Possums aren’t usually anybody’s favorite animal—they’re seen more as pests than cute creatures. But possums deserve love and kindness as much as any other animal.
And after one poor possum was born a little different, some kindhearted rescuers helped her survive… with the power of knitting.
Last month, the South Plains Wildlife Rehabilitation Center, in Texas, got quite the surprise when a man left an animal in their drop-off.
“As I was walking back to the main building a hairless arm pops out of the box,” executive director Gail Barnes recalled to LADbible.
“I immediately thought it was a hairless cat. Much to our surprise it was a hairless opossum.”
The possum has the auto-immune disease alopecia, which causes hair loss. Without any fur, the possum would not have been able to surivive in the cold weather.
“She was hypothermic so we had to warm her up,” Gail told The Dodo. “We put her in the incubator and got socks, heated them up, and got her temperature back up to where it was supposed to be.”
Making things worse, the condition caused her mother to abandon her. Fending for herself, she was underweight after going without food.
“If the mother knows that something is wrong with the baby they’re going to drop them off or discard them,” Gail said. “So she probably was scared to death.”
With no fur of her own, this possum was in desperate need of a “winter wardrobe” to keep warm.
And amazingly, some kind, crafty people were happy to help.
The SPWRC put out a request for their friends and followers to knit tiny sweaters for the possum, and soon she had quite the wardrobe.
“The public has knitted sweaters of all sizes to fit our new opossum,” Gail told LADbible.
Sadly, due to her condition she’ll never be able to survive on her own in the wild. But now, she’s being well-taken care of, with plenty of handmade sweaters to keep her cozy.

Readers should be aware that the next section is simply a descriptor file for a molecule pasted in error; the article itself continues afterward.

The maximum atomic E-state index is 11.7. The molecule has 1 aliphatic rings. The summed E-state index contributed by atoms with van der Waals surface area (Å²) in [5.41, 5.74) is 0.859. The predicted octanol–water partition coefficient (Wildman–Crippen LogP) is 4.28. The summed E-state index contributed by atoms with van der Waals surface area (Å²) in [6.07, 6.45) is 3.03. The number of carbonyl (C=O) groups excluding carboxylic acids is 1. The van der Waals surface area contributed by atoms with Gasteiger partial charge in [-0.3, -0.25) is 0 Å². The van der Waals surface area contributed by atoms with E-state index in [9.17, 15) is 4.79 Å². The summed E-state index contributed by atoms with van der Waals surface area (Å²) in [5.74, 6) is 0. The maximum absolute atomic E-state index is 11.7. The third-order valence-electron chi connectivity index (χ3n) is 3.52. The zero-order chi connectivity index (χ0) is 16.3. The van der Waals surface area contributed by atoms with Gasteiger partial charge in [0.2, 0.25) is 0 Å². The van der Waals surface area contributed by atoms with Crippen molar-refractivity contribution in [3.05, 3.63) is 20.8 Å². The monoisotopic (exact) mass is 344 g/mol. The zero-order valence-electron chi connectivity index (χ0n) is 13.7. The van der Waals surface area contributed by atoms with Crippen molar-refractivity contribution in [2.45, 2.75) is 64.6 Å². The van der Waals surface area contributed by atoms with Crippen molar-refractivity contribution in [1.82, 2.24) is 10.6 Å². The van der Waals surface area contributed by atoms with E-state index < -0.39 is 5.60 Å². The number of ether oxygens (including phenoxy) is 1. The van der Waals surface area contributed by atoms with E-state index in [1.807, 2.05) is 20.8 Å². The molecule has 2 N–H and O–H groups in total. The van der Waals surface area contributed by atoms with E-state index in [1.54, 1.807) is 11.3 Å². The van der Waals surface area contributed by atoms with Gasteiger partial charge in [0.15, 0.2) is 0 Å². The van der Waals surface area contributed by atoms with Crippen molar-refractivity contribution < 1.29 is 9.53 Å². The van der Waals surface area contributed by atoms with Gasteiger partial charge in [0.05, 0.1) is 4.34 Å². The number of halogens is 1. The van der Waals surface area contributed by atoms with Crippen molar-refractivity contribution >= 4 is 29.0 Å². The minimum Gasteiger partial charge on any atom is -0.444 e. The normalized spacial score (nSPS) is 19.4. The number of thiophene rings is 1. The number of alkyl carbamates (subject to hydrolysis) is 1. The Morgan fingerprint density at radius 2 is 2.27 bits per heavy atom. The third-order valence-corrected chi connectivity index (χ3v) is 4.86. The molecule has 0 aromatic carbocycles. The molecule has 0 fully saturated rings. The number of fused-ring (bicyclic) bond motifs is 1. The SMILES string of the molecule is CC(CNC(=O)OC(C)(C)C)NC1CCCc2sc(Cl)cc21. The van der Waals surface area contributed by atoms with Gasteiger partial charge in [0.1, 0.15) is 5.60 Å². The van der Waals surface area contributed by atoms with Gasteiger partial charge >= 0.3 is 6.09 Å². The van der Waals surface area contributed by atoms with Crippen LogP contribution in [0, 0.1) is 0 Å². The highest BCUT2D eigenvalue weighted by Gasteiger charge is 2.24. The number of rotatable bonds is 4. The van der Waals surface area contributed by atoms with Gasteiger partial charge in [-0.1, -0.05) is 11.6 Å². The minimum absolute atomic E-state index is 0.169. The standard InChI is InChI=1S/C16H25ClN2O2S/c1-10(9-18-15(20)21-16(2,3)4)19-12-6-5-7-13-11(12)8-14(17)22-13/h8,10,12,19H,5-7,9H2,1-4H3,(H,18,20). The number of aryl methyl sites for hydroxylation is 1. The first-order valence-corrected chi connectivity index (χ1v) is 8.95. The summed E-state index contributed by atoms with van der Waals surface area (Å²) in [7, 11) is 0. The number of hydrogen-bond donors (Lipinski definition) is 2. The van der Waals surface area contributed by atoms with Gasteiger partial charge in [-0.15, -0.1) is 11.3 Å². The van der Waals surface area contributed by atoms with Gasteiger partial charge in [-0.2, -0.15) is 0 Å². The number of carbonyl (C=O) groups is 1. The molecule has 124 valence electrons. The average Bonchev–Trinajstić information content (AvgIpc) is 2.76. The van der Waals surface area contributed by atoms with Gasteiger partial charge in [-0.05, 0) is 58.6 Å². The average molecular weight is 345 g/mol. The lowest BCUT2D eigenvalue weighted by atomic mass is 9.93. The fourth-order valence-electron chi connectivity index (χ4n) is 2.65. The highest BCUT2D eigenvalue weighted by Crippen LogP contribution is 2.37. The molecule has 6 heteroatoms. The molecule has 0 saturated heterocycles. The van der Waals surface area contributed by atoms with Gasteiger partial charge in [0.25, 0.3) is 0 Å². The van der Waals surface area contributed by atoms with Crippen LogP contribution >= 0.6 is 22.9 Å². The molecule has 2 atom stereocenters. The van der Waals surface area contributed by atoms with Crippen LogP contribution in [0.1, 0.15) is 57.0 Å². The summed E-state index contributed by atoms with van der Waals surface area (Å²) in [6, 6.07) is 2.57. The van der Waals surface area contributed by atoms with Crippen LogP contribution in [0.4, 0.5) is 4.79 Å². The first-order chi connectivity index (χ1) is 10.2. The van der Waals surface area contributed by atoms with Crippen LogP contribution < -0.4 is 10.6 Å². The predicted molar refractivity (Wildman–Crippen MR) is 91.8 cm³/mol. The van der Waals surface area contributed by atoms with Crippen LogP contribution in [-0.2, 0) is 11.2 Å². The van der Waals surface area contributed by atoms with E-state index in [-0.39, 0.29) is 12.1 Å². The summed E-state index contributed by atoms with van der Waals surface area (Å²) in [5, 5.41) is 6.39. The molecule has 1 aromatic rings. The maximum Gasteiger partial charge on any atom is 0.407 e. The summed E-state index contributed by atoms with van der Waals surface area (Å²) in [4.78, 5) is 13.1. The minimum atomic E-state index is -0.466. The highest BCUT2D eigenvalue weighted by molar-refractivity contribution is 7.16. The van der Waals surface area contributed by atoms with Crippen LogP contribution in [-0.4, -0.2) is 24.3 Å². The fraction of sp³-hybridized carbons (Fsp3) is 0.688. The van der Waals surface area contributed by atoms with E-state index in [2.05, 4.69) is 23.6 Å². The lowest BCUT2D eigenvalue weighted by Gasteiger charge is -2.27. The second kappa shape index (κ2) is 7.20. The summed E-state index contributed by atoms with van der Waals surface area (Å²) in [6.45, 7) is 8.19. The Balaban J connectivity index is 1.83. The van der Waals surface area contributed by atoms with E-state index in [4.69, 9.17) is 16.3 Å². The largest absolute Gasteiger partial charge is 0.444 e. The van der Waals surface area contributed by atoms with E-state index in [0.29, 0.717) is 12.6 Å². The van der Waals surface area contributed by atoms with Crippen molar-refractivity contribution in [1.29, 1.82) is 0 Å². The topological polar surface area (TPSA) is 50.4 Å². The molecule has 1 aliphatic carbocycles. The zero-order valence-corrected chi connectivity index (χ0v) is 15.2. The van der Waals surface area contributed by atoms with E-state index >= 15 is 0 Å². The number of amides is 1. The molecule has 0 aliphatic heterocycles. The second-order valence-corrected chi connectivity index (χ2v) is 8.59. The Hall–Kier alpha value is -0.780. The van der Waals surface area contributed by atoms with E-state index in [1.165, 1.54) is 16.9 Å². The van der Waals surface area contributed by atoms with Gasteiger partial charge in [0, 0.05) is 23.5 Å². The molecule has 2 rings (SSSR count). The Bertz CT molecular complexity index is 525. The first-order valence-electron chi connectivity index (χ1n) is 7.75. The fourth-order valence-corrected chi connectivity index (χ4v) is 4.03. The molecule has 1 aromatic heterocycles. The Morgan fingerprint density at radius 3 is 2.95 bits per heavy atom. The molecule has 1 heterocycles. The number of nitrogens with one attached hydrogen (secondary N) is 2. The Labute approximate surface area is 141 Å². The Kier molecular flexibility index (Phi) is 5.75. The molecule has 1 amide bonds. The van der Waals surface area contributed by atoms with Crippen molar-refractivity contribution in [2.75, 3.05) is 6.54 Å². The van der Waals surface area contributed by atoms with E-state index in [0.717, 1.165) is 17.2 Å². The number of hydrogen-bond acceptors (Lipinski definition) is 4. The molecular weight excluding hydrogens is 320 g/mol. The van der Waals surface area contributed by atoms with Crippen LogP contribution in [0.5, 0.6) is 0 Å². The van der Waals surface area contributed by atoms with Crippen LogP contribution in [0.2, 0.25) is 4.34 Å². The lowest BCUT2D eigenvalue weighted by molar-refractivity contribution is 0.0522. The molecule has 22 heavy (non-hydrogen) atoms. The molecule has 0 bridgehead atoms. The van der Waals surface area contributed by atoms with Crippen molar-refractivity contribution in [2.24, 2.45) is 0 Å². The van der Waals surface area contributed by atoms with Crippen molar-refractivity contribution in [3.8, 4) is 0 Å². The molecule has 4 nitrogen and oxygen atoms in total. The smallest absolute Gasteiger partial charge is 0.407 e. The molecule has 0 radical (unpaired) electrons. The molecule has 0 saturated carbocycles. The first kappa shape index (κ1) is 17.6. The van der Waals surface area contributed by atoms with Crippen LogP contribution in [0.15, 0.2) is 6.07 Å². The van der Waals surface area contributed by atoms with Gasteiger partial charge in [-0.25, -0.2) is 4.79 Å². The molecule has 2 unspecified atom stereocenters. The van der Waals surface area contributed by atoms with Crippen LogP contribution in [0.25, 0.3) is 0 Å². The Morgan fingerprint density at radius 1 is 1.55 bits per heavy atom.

And the rescue is making sure she is well-fed, gaining her weight back and getting used to her new surroundings.
“She now weighs 583 grams,” Gail said. “She eats a diet of crickets, meal worms, applesauce, yogurt and fruit and vegetables.”
“She is very shy around people and it will take time to gain our trust.”
It’s nice to see so many people go out of their way to help a possum. These creatures have an unfair reputation as pests, when really they do a lot of good for humans, like eating ticks to help prevent lyme disease.
“Possums are one of the most misunderstood animals,” Gail told The Dodo. “People trap them, they don’t want them in their yard, they think they look prehistoric because they have more teeth than any other mammal.”
“But they’re really very beneficial. They’re scavengers — they eat all your insects, your bugs and your snakes.”
Thank you to all the crafty people who donated their time to keep this possum safe — and fashionable! Share this heartwarming story!